President Bashar al-Assad’s fate shouldn’t be the focus of an international conference to end Syria’s civil war because his removal would undermine the chemical disarmament process, a senior Russian lawmaker said.
Assad’s future can only be discussed after both sides begin talks known as Geneva II, according to Alexei Pushkov, head of the lower house of parliament’s foreign-affairs committee.
“They understand this in Washington, London and Paris,” Pushkov said today by phone from Moscow. “If you make Assad’s fate the main focus of the conference, this conference won’t lead to any results.”
Syria and Russia, one of its staunchest allies, are insisting Assad stay in power, while the coalition of rebel leaders is demanding he play no role in the political process after Geneva II. Efforts to start the talks have intensified sinceRussia and the U.S. reached a deal last month to destroy Syria’s chemical weapons, averting U.S. strikes in retaliation for a chemical attack the Obama administration said was carried out by Assad’s forces.
“Assad is the person who gave guarantees on behalf of Syria that the chemical weapons will be destroyed,” Pushkov said. “Any demands for him to step down immediately would undermine the implementation of this chemical disarmament process.”
Ahmed al-Jarba, the head of the rebel coalition, said after meeting 11 foreign ministers in London yesterday that his group will only attend Geneva II if the objective is to remove Assad and prosecute war criminals.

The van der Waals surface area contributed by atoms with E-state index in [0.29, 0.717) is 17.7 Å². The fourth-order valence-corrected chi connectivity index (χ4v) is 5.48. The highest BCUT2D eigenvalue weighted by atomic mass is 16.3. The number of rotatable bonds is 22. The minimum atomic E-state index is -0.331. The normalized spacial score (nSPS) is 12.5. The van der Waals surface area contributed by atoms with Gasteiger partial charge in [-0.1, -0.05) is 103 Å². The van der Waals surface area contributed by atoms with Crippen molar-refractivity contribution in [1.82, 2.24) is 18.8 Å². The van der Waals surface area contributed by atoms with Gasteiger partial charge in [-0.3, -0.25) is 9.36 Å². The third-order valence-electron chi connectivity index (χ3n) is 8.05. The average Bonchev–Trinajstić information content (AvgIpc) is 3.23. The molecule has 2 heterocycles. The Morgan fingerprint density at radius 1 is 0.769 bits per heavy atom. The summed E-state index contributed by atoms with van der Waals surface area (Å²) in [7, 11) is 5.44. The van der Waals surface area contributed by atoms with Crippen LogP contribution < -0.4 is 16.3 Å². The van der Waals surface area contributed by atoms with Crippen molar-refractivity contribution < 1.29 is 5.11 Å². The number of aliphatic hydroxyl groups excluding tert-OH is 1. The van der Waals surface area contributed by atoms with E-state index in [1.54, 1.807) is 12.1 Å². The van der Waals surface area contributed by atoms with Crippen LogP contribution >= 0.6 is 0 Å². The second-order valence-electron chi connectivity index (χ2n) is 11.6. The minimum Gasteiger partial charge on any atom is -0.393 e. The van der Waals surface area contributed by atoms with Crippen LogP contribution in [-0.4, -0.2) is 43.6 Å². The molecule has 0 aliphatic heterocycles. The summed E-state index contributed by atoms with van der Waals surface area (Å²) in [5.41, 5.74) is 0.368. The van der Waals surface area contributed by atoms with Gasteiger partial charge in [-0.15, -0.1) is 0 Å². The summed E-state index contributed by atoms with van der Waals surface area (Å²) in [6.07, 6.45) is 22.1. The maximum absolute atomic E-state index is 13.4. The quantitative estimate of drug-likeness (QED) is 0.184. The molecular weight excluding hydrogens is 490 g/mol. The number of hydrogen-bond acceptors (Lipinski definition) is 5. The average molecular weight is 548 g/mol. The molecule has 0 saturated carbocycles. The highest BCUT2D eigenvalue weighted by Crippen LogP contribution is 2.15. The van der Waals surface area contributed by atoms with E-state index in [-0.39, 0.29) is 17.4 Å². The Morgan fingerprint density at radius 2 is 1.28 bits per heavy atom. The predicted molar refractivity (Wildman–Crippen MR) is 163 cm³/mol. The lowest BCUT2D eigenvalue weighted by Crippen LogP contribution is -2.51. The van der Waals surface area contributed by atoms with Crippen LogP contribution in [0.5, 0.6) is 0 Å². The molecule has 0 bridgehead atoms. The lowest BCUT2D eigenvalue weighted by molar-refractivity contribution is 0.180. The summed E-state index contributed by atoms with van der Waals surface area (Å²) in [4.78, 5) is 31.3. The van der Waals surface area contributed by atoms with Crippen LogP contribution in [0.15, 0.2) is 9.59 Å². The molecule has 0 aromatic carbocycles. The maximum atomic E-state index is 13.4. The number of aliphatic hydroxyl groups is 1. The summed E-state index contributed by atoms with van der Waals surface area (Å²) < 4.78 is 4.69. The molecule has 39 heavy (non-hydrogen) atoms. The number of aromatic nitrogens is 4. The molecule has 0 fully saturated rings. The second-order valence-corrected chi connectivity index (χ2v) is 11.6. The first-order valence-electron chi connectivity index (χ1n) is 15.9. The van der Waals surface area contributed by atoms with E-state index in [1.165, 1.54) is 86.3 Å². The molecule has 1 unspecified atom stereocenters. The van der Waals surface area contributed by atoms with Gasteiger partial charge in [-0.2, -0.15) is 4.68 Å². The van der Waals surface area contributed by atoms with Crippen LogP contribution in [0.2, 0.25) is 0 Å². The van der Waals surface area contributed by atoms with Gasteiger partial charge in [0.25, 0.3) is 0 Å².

U.K. Foreign Minister William Hague said yesterday that while his government isn’t setting any “preconditions” for the Geneva talks, it expects them to lead to Assad’s departure.
More than 115,000 people have died in the conflict, which began in March 2011, according to the the U.K.-based Syrian Observatory for Human Rights. Another 2.1 million people have been forced to flee to neighboring countries, United Nations Secretary-General Ban Ki-moon said yesterday in Copenhagen.
“Right now we need to agree on a halt to hostilities and how to form a transitional government,” Pushkov said.
Russia condemns the goal of regime change in Syria in the closing communique of the London meeting of so-called “Group of Friends” of Syria in which al-Jarba participated, Russia’s foreign ministry said on its website today.
Russia and Syria, its only Arab ally, have had close ties since Assad’s father came to power in a bloodless coup in 1970. Russia maintains its only military base outside the former Soviet Union at Syria’s Mediterranean port of Tartus. Assad, 48, succeeded his father in 2000, the same year Vladimir Putin, 61, came to power.
The differences between the two allies and the rebels don’t bode well for the peace conference, which has been tentatively slated for Nov. 23-24, according to Torbjorn Soltvedt, an analyst at Maplecroft, a U.K.-based risk consultant.
“The dynamics of the conflict remain far from conducive to serious negotiations,” he said by e-mail.